May is National Wildfire Awareness Month, a good time to prepare in case one of these dangerous blazes affects your neighborhood. The American Red Cross offers ways to help keep your household safe during a wildfire.
BEFORE A WILDFIRE Have access to alerts and notifications so that you can monitor conditions and receive instructions from local officials, even during a power outage. Keep track of fires near you so you can be ready to evacuate quickly. You may have only minutes to get out. Register to receive any free emergency alerts from your community. Understand your community’s plan to notify individuals with disabilities.
- Purchase a battery-powered radio to receive information from local authorities during a power outage.
- Find an outdoor water source such as a pond, well, even a swimming pool, and have a hose that can reach any area of your property.
- Create a fire-resistant zone free of leaves, debris or flammable materials for at least 30 feet out from your home.
- Regularly clean roofs and gutters.
- Make sure driveway entrances and your house number are clearly marked so fire vehicles can get to your home.
- Designate a room that can be closed off from outside air. Close all doors and windows. Set up a portable air cleaner to keep indoor pollution levels low when smoky conditions exist.
- Use fire-resistant materials to build, renovate or make repairs.
- Post emergency phone numbers by every phone in your house and make sure everyone has those numbers in their cell phones.
IF YOU HAVE TO LEAVE YOUR NEIGHBORHOOD Be prepared to evacuate at a moment’s notice and obey all evacuation orders from officials. Follow these steps (if time allows):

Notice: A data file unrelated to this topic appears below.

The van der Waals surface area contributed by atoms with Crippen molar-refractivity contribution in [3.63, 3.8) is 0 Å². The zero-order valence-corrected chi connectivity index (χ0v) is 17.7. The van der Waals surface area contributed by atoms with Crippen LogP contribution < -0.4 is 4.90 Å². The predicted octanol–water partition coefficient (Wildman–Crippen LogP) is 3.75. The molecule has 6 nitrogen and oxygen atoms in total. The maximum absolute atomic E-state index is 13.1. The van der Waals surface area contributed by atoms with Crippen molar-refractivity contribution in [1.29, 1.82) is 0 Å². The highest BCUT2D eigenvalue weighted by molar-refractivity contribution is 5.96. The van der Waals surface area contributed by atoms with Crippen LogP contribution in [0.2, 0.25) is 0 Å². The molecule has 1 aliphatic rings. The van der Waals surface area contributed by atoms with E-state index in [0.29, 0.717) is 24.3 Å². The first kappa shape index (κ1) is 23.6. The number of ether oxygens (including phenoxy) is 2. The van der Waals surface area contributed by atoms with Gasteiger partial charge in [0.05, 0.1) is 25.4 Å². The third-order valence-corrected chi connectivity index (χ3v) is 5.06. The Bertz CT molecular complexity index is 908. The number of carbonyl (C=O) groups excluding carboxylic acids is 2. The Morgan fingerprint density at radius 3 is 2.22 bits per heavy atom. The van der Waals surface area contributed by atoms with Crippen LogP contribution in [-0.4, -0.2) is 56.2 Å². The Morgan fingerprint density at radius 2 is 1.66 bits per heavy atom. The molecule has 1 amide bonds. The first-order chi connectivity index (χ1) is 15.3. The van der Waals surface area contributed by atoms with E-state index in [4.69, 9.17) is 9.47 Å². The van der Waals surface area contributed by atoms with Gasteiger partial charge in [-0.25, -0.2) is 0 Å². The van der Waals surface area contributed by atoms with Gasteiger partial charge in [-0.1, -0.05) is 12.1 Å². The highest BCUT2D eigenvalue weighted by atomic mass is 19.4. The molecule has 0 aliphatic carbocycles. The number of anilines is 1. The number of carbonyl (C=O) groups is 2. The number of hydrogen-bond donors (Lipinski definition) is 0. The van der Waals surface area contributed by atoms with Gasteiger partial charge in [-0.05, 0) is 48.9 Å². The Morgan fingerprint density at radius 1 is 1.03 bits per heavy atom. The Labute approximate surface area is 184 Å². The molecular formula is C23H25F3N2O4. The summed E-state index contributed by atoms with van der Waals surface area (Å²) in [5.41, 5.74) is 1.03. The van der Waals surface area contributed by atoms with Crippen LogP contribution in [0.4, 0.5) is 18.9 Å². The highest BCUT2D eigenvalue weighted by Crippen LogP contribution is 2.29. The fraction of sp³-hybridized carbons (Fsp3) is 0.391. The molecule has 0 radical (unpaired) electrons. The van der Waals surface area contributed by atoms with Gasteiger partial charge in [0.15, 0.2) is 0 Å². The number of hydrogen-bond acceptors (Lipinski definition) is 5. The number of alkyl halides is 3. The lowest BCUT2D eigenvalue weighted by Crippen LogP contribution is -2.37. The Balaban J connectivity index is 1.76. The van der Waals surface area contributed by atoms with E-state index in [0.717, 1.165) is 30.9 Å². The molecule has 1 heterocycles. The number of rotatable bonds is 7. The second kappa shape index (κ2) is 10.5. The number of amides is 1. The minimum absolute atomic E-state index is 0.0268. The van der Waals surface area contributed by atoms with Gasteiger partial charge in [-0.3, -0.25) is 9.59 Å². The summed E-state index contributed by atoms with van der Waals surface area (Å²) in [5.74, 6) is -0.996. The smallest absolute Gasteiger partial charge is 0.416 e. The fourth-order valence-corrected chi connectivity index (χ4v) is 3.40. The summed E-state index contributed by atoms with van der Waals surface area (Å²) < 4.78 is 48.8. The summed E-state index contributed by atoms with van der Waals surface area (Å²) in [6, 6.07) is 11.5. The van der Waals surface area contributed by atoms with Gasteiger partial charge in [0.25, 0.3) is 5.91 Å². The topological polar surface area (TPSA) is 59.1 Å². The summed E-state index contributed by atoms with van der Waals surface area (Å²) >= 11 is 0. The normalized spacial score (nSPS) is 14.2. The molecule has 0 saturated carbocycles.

- Shut all windows and doors. Remove flammable window shades, curtains and close metal shutters.
- Move flammable furniture to the center of the room, away from windows and doors.
- Shut off gas at the meter; turn off pilot lights. Shut off the air conditioning.
- Gather up flammable items from the exterior of the house and bring them inside (patio furniture, toys, trash cans).
- Turn off propane tanks. Move propane BBQ appliances away from structures.
- Don’t leave sprinklers on or water running, they can affect critical water pressure.
- Back your loaded car into the driveway and keep all doors and windows closed.
- Ensure your emergency supplies kit is in your vehicle.
- Locate your pets and take them with you.
As the COVID-19 pandemic continues, the Red Cross has procedures and resources in place to help ensure the safety of those we serve and our workforce, especially when it comes to supporting local communities during a wildfire emergency.
We are still providing the same types of support after disasters as we always have. This includes making sure people have a safe place to stay, food to eat and resources to help them recover, following guidance from FEMA and the Centers for Disease Control and Prevention (CDC). Additional precautions in place include social distancing protocols, masks, health screenings and enhanced cleaning procedures.
Ensuring people have a safe place to stay during a disaster is a critical part of the Red Cross mission, but how we support sheltering efforts may be different in each community, depending on local emergency plans and the scale of the disaster. In some instances, we may open group shelters, while other times hotels may be more appropriate. After a large disaster, the Red Cross will tailor our services to meet the needs of each community. Local volunteers will provide critical, on the ground relief to their neighbors and we’ll offer some services virtually — including health and mental health support.
Responding to disasters is a team effort and no single organization can do it alone —this is particularly true in this current environment.